Connecting Over Cups - Global Tea Traditions

Connecting Over Cups - Global Tea Traditions

There’s no doubt about it… tea has the amazing ability to bring people together. It’s one of the many things we love about it. A hot cuppa provides a reason to catch up with a friend, forge a new relationship, and communally share stories. It also gives busy people a way to wind down, relax, and have a moment for introspection. We love that tea is so powerful! 

Tea has been around pretty much forever! According to legend, the story of tea began in China in 2737 BC… (a loooong long time ago!) We love exploring tea rituals across different cultures. And this leads us to our first story…


China’s First Brew

According to legend, Tea was first discovered by accident. The Chinese Emperor Shen Nung (who was also a renowned herbalist) was sitting underneath a tree while his servant boiled drinking water, when some of the leaves from the tree blew into the water. He drank the tree leaf-infused water and was pleasantly surprised. The tree was a Camellia Sinensis - otherwise known as a Tea Tree - and the resulting drink was what we now call Tea.

China was the very first producer of tea, so it’s no surprise that tea is an integral part of their culture and they have some incredible tea rituals. Preparing and serving tea at weddings and special events is tradition. The day of the wedding the bride and groom serve tea to their parents, in-laws, and other family members symbolising the union of two families. 

Did you know that for New Years celebrations the tradition is to drink a sweet red tea? The sweet tea symbolises hope that the following year will also be sweet.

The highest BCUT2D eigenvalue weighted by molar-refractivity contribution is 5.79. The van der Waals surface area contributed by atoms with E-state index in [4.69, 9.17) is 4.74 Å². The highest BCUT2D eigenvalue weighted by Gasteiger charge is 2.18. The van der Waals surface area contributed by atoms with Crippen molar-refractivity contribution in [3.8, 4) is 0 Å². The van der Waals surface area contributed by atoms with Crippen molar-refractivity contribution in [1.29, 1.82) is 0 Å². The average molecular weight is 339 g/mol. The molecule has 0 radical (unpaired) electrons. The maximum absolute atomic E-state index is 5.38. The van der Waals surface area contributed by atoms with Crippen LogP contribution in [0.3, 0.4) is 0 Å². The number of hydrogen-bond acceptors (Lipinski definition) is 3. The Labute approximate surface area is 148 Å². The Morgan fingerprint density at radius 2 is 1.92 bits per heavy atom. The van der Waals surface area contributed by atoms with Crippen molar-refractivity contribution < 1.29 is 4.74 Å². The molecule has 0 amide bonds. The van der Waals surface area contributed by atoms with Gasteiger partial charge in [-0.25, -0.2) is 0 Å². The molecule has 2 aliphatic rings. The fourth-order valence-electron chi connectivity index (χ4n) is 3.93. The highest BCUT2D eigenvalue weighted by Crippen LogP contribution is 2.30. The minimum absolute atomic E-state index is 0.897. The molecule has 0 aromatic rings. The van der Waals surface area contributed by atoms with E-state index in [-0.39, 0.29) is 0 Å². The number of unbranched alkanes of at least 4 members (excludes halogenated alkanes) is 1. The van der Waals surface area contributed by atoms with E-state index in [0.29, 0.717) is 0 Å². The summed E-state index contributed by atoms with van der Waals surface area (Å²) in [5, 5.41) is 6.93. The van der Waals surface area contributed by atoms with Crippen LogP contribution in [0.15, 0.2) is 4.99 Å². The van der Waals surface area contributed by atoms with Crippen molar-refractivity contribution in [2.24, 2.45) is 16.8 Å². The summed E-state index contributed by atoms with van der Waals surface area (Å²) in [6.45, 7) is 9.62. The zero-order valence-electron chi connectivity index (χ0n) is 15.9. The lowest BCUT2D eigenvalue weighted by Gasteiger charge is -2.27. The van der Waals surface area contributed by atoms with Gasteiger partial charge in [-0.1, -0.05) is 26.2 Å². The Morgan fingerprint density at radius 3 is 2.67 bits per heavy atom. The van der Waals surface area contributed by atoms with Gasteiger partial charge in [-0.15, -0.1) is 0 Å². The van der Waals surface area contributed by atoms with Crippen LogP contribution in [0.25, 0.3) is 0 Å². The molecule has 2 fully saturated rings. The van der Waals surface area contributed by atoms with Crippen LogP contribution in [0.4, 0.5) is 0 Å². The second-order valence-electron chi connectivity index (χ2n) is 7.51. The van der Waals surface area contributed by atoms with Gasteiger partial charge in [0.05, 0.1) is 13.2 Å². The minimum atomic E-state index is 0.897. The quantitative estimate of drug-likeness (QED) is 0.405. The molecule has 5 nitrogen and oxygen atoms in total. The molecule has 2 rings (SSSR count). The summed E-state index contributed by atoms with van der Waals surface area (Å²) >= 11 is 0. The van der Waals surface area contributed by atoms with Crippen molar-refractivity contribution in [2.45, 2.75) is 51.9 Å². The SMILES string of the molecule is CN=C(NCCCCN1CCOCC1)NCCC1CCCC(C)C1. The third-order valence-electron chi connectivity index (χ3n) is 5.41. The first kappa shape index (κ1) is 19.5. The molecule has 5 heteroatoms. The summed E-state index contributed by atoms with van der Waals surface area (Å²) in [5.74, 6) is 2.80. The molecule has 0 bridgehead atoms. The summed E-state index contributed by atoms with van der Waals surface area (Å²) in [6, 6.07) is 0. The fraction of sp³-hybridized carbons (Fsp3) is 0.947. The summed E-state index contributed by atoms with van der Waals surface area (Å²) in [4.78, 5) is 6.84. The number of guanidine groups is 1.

There are some incredible Tea Houses in China to explore so even travelers can leisurely experience the tea culture in China. 


English Afternoon Tea

They may not have been the people to originally discover tea, but no one loves tea more than the British - and because of Britain's influence on New Zealand culture, it’s not surprising that New Zealanders love a good cuppa too! Britain’s greatest contribution to tea (in our opinion) is the ‘Afternoon Tea’. 

A traditional afternoon tea or ‘high tea’ is the idea of sitting down for an afternoon treat of sandwiches, scones, pastries - and of course, a pot of tea! This is a custom that was introduced in England by Anna, the 7th Duchess of Bedford in the 19th century. She would eat lunch early, and supper very late so she made a habit of taking tea in the afternoon with a light meal between 3 and 4pm. We love afternoon tea, so THANK-YOU Anna! Check out some of London’s most luxurious afternoon tea experiences

 

Japanese Tea Ceremonies

In Japan, a traditional tea ceremony represents harmony, respect, purity and tranquility. A tea ceremony is a cultural activity involving the serving of Matcha, a powdered green tea. Preparing a cup of tea is considered an art and the process of hosting a Japanese tea ceremony takes around 4 hours - it is an incredibly special experience and we highly recommend you take part, if given an invitation. Learn more about the entire process, from both a host and a guest perspective here

 

India - The Art of Chai

You can’t go anywhere in India without the scent of chai spices filling the air. An Indian Chai Tea is rich in flavor - fresh cinnamon, ginger, star anise, fennel, peppercorn, nutmeg, and cloves combine with black tea to create a decadent hot beverage that you can find for sale on pretty much every street corner. 

Besides being a pillar of Indian street culture, chai is important in Indian households. Guests are treated as “emissaries of God,” and they always receive a cup of chai upon arrival. This warm tradition, a symbol of reception, and is the reason why chai is seen as a way to bring people together in India. 

 


Sri Lanka

And last but certainly not least, since our Teas are all grown in Sri Lanka it would be unforgivable for us to leave them out. Sri Lanka holds the title of 4th largest tea exporter in the world after China, Kenya, and India. Entire communities rely on tea plantations to support their economies. For Sri Lankans, tea time is a time for sharing stories. At the end of the day, families get together over a cup of tea and talk about their days… much like we do here in New Zealand.

For a tea rich in history and story that’s hard to believe (we promise it’s true!) check out Mama D’s Rebel Tea.

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